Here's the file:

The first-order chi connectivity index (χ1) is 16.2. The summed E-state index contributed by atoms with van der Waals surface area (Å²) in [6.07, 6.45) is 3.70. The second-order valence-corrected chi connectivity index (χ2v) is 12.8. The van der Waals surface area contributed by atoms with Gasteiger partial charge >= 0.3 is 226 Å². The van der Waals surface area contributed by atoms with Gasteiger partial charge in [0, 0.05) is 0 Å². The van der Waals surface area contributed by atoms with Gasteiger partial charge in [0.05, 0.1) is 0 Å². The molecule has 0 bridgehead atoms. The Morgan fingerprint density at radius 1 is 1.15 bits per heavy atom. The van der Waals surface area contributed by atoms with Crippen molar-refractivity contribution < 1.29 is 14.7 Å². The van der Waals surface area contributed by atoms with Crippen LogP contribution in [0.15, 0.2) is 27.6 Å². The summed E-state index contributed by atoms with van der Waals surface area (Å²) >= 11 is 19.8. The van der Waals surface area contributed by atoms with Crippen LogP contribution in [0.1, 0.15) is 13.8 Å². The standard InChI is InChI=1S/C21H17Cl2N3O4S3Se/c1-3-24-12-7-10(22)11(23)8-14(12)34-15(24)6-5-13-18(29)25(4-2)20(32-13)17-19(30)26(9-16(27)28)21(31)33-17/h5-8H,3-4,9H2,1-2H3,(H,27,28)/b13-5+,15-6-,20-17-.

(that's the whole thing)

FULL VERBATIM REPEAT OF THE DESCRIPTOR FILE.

The first-order chi connectivity index (χ1) is 16.2. The summed E-state index contributed by atoms with van der Waals surface area (Å²) in [6.07, 6.45) is 3.70. The second-order valence-corrected chi connectivity index (χ2v) is 12.8. The van der Waals surface area contributed by atoms with Gasteiger partial charge >= 0.3 is 226 Å². The van der Waals surface area contributed by atoms with Gasteiger partial charge in [0, 0.05) is 0 Å². The van der Waals surface area contributed by atoms with Gasteiger partial charge in [0.05, 0.1) is 0 Å². The molecule has 0 bridgehead atoms. The Morgan fingerprint density at radius 1 is 1.15 bits per heavy atom. The van der Waals surface area contributed by atoms with Crippen molar-refractivity contribution < 1.29 is 14.7 Å². The van der Waals surface area contributed by atoms with Crippen LogP contribution in [0.15, 0.2) is 27.6 Å². The summed E-state index contributed by atoms with van der Waals surface area (Å²) >= 11 is 19.8. The van der Waals surface area contributed by atoms with Crippen LogP contribution in [0.1, 0.15) is 13.8 Å². The standard InChI is InChI=1S/C21H17Cl2N3O4S3Se/c1-3-24-12-7-10(22)11(23)8-14(12)34-15(24)6-5-13-18(29)25(4-2)20(32-13)17-19(30)26(9-16(27)28)21(31)33-17/h5-8H,3-4,9H2,1-2H3,(H,27,28)/b13-5+,15-6-,20-17-.